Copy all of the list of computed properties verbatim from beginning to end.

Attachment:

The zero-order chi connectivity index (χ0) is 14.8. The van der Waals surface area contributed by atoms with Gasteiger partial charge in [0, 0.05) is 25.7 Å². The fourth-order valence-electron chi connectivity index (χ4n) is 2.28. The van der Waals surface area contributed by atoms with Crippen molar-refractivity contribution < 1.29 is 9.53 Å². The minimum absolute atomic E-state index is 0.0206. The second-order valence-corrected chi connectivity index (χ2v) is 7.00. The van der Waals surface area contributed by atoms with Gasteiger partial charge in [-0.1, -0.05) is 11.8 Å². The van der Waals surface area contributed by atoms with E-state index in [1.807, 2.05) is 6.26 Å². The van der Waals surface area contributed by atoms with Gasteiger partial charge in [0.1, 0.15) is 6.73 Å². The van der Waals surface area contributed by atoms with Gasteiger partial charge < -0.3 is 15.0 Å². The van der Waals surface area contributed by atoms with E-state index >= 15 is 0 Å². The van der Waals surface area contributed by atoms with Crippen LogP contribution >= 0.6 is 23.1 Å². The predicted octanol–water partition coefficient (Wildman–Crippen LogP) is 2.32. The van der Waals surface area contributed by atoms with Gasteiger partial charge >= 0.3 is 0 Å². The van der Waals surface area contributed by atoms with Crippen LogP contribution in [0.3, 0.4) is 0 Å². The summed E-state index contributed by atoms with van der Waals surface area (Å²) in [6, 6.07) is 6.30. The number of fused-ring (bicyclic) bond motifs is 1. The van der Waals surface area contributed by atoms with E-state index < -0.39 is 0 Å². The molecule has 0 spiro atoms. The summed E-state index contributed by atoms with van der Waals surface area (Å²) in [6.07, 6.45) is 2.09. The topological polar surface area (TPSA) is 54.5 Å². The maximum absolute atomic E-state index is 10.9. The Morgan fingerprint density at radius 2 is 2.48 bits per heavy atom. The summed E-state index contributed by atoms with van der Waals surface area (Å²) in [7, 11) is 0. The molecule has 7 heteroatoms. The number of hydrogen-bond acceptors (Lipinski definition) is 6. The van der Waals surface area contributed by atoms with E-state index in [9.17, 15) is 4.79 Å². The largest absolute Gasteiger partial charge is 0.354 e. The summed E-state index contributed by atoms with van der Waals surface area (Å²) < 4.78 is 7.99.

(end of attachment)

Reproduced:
The zero-order chi connectivity index (χ0) is 14.8. The van der Waals surface area contributed by atoms with Gasteiger partial charge in [0, 0.05) is 25.7 Å². The fourth-order valence-electron chi connectivity index (χ4n) is 2.28. The van der Waals surface area contributed by atoms with Crippen molar-refractivity contribution < 1.29 is 9.53 Å². The minimum absolute atomic E-state index is 0.0206. The second-order valence-corrected chi connectivity index (χ2v) is 7.00. The van der Waals surface area contributed by atoms with Gasteiger partial charge in [-0.1, -0.05) is 11.8 Å². The van der Waals surface area contributed by atoms with E-state index in [1.807, 2.05) is 6.26 Å². The van der Waals surface area contributed by atoms with Gasteiger partial charge in [0.1, 0.15) is 6.73 Å². The van der Waals surface area contributed by atoms with Gasteiger partial charge < -0.3 is 15.0 Å². The van der Waals surface area contributed by atoms with E-state index >= 15 is 0 Å². The van der Waals surface area contributed by atoms with Crippen LogP contribution >= 0.6 is 23.1 Å². The predicted octanol–water partition coefficient (Wildman–Crippen LogP) is 2.32. The van der Waals surface area contributed by atoms with Gasteiger partial charge >= 0.3 is 0 Å². The van der Waals surface area contributed by atoms with Crippen LogP contribution in [0.3, 0.4) is 0 Å². The summed E-state index contributed by atoms with van der Waals surface area (Å²) in [6, 6.07) is 6.30. The number of fused-ring (bicyclic) bond motifs is 1. The van der Waals surface area contributed by atoms with E-state index < -0.39 is 0 Å². The molecule has 0 spiro atoms. The summed E-state index contributed by atoms with van der Waals surface area (Å²) in [6.07, 6.45) is 2.09. The topological polar surface area (TPSA) is 54.5 Å². The maximum absolute atomic E-state index is 10.9. The Morgan fingerprint density at radius 2 is 2.48 bits per heavy atom. The summed E-state index contributed by atoms with van der Waals surface area (Å²) in [7, 11) is 0. The molecule has 7 heteroatoms. The number of hydrogen-bond acceptors (Lipinski definition) is 6. The van der Waals surface area contributed by atoms with E-state index in [9.17, 15) is 4.79 Å². The largest absolute Gasteiger partial charge is 0.354 e. The summed E-state index contributed by atoms with van der Waals surface area (Å²) < 4.78 is 7.99.